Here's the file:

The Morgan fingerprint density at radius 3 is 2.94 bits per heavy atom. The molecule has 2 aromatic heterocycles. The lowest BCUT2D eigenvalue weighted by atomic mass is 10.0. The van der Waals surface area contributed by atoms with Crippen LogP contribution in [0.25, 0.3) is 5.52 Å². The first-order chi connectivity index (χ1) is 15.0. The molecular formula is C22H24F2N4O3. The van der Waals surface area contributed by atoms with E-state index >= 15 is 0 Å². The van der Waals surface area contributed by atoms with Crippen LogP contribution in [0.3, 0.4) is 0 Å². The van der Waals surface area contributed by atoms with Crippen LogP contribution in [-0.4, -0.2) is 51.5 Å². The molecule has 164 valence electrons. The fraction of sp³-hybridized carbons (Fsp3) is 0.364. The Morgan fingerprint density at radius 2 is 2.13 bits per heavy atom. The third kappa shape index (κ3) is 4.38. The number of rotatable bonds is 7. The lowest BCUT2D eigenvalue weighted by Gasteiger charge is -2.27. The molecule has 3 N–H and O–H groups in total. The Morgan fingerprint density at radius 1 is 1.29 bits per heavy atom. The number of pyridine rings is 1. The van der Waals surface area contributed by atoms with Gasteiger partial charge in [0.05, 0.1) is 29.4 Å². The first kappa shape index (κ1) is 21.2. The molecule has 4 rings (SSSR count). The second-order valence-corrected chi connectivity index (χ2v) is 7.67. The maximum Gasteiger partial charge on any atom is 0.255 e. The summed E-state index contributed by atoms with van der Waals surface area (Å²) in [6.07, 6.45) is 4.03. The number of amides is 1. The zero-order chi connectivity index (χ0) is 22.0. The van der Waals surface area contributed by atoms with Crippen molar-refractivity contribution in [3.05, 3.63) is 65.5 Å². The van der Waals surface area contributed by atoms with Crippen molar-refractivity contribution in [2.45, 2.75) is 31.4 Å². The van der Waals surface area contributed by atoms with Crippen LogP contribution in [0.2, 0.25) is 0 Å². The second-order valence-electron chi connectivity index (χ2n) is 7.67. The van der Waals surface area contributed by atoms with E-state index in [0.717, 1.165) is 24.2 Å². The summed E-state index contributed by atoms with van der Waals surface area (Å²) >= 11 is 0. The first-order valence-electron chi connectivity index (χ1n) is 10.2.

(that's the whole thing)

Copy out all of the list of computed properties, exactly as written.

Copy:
The Morgan fingerprint density at radius 3 is 2.94 bits per heavy atom. The molecule has 2 aromatic heterocycles. The lowest BCUT2D eigenvalue weighted by atomic mass is 10.0. The van der Waals surface area contributed by atoms with Crippen LogP contribution in [0.25, 0.3) is 5.52 Å². The first-order chi connectivity index (χ1) is 15.0. The molecular formula is C22H24F2N4O3. The van der Waals surface area contributed by atoms with E-state index >= 15 is 0 Å². The van der Waals surface area contributed by atoms with Crippen LogP contribution in [0.3, 0.4) is 0 Å². The van der Waals surface area contributed by atoms with Crippen LogP contribution in [-0.4, -0.2) is 51.5 Å². The molecule has 164 valence electrons. The fraction of sp³-hybridized carbons (Fsp3) is 0.364. The Morgan fingerprint density at radius 2 is 2.13 bits per heavy atom. The third kappa shape index (κ3) is 4.38. The number of rotatable bonds is 7. The lowest BCUT2D eigenvalue weighted by Gasteiger charge is -2.27. The molecule has 3 N–H and O–H groups in total. The Morgan fingerprint density at radius 1 is 1.29 bits per heavy atom. The number of pyridine rings is 1. The van der Waals surface area contributed by atoms with Gasteiger partial charge in [0.05, 0.1) is 29.4 Å². The first kappa shape index (κ1) is 21.2. The molecule has 4 rings (SSSR count). The second-order valence-corrected chi connectivity index (χ2v) is 7.67. The maximum Gasteiger partial charge on any atom is 0.255 e. The summed E-state index contributed by atoms with van der Waals surface area (Å²) in [6.07, 6.45) is 4.03. The number of amides is 1. The zero-order chi connectivity index (χ0) is 22.0. The van der Waals surface area contributed by atoms with Crippen molar-refractivity contribution in [3.05, 3.63) is 65.5 Å². The van der Waals surface area contributed by atoms with Crippen molar-refractivity contribution in [2.45, 2.75) is 31.4 Å². The van der Waals surface area contributed by atoms with Crippen LogP contribution in [0.2, 0.25) is 0 Å². The second-order valence-electron chi connectivity index (χ2n) is 7.67. The van der Waals surface area contributed by atoms with E-state index in [0.717, 1.165) is 24.2 Å². The summed E-state index contributed by atoms with van der Waals surface area (Å²) >= 11 is 0. The first-order valence-electron chi connectivity index (χ1n) is 10.2.